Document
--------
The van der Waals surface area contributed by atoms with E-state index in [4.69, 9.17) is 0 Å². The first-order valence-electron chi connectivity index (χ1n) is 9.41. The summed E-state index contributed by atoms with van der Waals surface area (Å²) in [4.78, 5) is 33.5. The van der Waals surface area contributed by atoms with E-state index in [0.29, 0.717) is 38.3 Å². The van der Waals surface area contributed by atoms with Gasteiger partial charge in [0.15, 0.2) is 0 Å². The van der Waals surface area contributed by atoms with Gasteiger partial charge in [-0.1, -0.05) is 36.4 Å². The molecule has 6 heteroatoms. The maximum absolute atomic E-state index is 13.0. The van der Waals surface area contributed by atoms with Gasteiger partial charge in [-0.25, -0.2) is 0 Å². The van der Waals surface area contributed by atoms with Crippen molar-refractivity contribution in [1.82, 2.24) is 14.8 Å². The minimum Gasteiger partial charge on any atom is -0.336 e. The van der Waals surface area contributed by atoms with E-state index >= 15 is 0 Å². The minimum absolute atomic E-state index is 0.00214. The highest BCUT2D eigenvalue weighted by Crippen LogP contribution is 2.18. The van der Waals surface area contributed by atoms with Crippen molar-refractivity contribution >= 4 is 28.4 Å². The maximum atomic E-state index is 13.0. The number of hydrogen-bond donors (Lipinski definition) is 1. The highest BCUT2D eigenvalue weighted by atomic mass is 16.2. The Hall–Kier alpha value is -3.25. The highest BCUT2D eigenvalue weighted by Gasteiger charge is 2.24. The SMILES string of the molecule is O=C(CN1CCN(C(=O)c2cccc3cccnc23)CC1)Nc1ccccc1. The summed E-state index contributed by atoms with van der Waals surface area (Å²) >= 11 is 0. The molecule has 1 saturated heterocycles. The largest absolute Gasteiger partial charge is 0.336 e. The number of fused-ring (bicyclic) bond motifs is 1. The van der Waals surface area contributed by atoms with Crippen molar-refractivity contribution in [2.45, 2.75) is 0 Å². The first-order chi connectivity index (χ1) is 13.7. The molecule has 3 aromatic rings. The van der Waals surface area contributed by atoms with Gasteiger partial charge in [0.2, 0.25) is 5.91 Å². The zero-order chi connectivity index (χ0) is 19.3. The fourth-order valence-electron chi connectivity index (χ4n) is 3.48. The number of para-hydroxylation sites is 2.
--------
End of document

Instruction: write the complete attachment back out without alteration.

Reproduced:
The van der Waals surface area contributed by atoms with E-state index in [4.69, 9.17) is 0 Å². The first-order valence-electron chi connectivity index (χ1n) is 9.41. The summed E-state index contributed by atoms with van der Waals surface area (Å²) in [4.78, 5) is 33.5. The van der Waals surface area contributed by atoms with E-state index in [0.29, 0.717) is 38.3 Å². The van der Waals surface area contributed by atoms with Gasteiger partial charge in [0.15, 0.2) is 0 Å². The van der Waals surface area contributed by atoms with Gasteiger partial charge in [-0.1, -0.05) is 36.4 Å². The molecule has 6 heteroatoms. The maximum absolute atomic E-state index is 13.0. The van der Waals surface area contributed by atoms with Gasteiger partial charge in [-0.25, -0.2) is 0 Å². The van der Waals surface area contributed by atoms with Crippen molar-refractivity contribution in [1.82, 2.24) is 14.8 Å². The minimum Gasteiger partial charge on any atom is -0.336 e. The van der Waals surface area contributed by atoms with E-state index >= 15 is 0 Å². The minimum absolute atomic E-state index is 0.00214. The highest BCUT2D eigenvalue weighted by Crippen LogP contribution is 2.18. The van der Waals surface area contributed by atoms with Crippen molar-refractivity contribution >= 4 is 28.4 Å². The maximum atomic E-state index is 13.0. The number of hydrogen-bond donors (Lipinski definition) is 1. The highest BCUT2D eigenvalue weighted by atomic mass is 16.2. The Hall–Kier alpha value is -3.25. The highest BCUT2D eigenvalue weighted by Gasteiger charge is 2.24. The SMILES string of the molecule is O=C(CN1CCN(C(=O)c2cccc3cccnc23)CC1)Nc1ccccc1. The summed E-state index contributed by atoms with van der Waals surface area (Å²) >= 11 is 0. The molecule has 1 saturated heterocycles. The largest absolute Gasteiger partial charge is 0.336 e. The number of fused-ring (bicyclic) bond motifs is 1. The van der Waals surface area contributed by atoms with Crippen molar-refractivity contribution in [2.45, 2.75) is 0 Å². The first-order chi connectivity index (χ1) is 13.7. The molecule has 3 aromatic rings. The van der Waals surface area contributed by atoms with Gasteiger partial charge in [0.2, 0.25) is 5.91 Å². The zero-order chi connectivity index (χ0) is 19.3. The fourth-order valence-electron chi connectivity index (χ4n) is 3.48. The number of para-hydroxylation sites is 2.